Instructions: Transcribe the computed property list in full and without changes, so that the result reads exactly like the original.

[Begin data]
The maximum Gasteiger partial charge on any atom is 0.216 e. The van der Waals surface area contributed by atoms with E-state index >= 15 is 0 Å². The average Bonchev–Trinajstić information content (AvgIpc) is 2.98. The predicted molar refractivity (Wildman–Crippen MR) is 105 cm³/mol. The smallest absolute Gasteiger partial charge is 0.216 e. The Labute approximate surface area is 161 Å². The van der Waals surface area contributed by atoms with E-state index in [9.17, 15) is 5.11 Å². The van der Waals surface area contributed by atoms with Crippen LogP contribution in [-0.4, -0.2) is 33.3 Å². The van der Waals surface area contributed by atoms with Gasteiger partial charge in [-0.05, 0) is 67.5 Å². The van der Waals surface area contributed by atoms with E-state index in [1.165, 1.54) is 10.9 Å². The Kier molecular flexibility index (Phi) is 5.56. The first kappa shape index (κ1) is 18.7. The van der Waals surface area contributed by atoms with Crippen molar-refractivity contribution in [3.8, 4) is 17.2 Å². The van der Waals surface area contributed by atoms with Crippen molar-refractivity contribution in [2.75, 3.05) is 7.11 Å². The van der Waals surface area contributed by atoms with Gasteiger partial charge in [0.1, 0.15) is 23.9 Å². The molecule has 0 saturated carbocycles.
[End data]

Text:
The maximum Gasteiger partial charge on any atom is 0.216 e. The van der Waals surface area contributed by atoms with E-state index >= 15 is 0 Å². The average Bonchev–Trinajstić information content (AvgIpc) is 2.98. The predicted molar refractivity (Wildman–Crippen MR) is 105 cm³/mol. The smallest absolute Gasteiger partial charge is 0.216 e. The Labute approximate surface area is 161 Å². The van der Waals surface area contributed by atoms with E-state index in [9.17, 15) is 5.11 Å². The van der Waals surface area contributed by atoms with Crippen LogP contribution in [-0.4, -0.2) is 33.3 Å². The van der Waals surface area contributed by atoms with Gasteiger partial charge in [-0.05, 0) is 67.5 Å². The van der Waals surface area contributed by atoms with E-state index in [1.165, 1.54) is 10.9 Å². The Kier molecular flexibility index (Phi) is 5.56. The first kappa shape index (κ1) is 18.7. The van der Waals surface area contributed by atoms with Crippen molar-refractivity contribution in [3.8, 4) is 17.2 Å². The van der Waals surface area contributed by atoms with Crippen molar-refractivity contribution in [2.75, 3.05) is 7.11 Å². The van der Waals surface area contributed by atoms with Gasteiger partial charge in [0.1, 0.15) is 23.9 Å². The molecule has 0 saturated carbocycles.